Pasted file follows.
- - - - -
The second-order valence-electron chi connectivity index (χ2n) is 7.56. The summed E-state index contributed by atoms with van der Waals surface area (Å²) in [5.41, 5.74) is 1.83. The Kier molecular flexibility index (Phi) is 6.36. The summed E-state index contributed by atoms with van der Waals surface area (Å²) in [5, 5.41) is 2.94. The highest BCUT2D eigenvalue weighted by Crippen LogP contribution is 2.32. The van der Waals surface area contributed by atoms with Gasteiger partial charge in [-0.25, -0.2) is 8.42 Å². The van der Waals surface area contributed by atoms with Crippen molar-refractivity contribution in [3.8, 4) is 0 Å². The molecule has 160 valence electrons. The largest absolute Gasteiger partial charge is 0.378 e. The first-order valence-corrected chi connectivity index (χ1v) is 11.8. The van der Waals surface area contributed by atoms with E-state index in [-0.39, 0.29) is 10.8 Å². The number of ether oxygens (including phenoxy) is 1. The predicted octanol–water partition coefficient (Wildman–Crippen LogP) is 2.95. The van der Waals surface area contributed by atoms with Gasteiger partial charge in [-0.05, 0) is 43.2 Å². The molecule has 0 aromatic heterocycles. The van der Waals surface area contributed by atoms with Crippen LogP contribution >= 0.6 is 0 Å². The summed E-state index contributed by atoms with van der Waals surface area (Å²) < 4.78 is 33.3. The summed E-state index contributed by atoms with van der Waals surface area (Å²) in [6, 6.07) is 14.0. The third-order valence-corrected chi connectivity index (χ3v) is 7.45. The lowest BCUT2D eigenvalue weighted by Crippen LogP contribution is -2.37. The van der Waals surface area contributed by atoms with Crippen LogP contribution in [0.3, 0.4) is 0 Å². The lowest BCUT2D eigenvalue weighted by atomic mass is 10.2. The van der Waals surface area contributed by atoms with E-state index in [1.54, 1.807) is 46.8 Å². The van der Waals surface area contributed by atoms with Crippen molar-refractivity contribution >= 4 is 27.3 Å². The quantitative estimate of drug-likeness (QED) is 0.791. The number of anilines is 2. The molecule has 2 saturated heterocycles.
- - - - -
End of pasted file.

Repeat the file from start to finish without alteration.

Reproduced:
The second-order valence-electron chi connectivity index (χ2n) is 7.56. The summed E-state index contributed by atoms with van der Waals surface area (Å²) in [5.41, 5.74) is 1.83. The Kier molecular flexibility index (Phi) is 6.36. The summed E-state index contributed by atoms with van der Waals surface area (Å²) in [5, 5.41) is 2.94. The highest BCUT2D eigenvalue weighted by Crippen LogP contribution is 2.32. The van der Waals surface area contributed by atoms with Gasteiger partial charge in [-0.25, -0.2) is 8.42 Å². The van der Waals surface area contributed by atoms with Crippen molar-refractivity contribution in [3.8, 4) is 0 Å². The molecule has 160 valence electrons. The largest absolute Gasteiger partial charge is 0.378 e. The first-order valence-corrected chi connectivity index (χ1v) is 11.8. The van der Waals surface area contributed by atoms with E-state index in [-0.39, 0.29) is 10.8 Å². The number of ether oxygens (including phenoxy) is 1. The predicted octanol–water partition coefficient (Wildman–Crippen LogP) is 2.95. The van der Waals surface area contributed by atoms with Gasteiger partial charge in [-0.05, 0) is 43.2 Å². The molecule has 0 aromatic heterocycles. The van der Waals surface area contributed by atoms with Crippen LogP contribution >= 0.6 is 0 Å². The summed E-state index contributed by atoms with van der Waals surface area (Å²) < 4.78 is 33.3. The summed E-state index contributed by atoms with van der Waals surface area (Å²) in [6, 6.07) is 14.0. The third-order valence-corrected chi connectivity index (χ3v) is 7.45. The lowest BCUT2D eigenvalue weighted by Crippen LogP contribution is -2.37. The van der Waals surface area contributed by atoms with Crippen LogP contribution in [0.3, 0.4) is 0 Å². The lowest BCUT2D eigenvalue weighted by atomic mass is 10.2. The van der Waals surface area contributed by atoms with E-state index in [1.54, 1.807) is 46.8 Å². The van der Waals surface area contributed by atoms with Crippen molar-refractivity contribution >= 4 is 27.3 Å². The quantitative estimate of drug-likeness (QED) is 0.791. The number of anilines is 2. The molecule has 2 saturated heterocycles.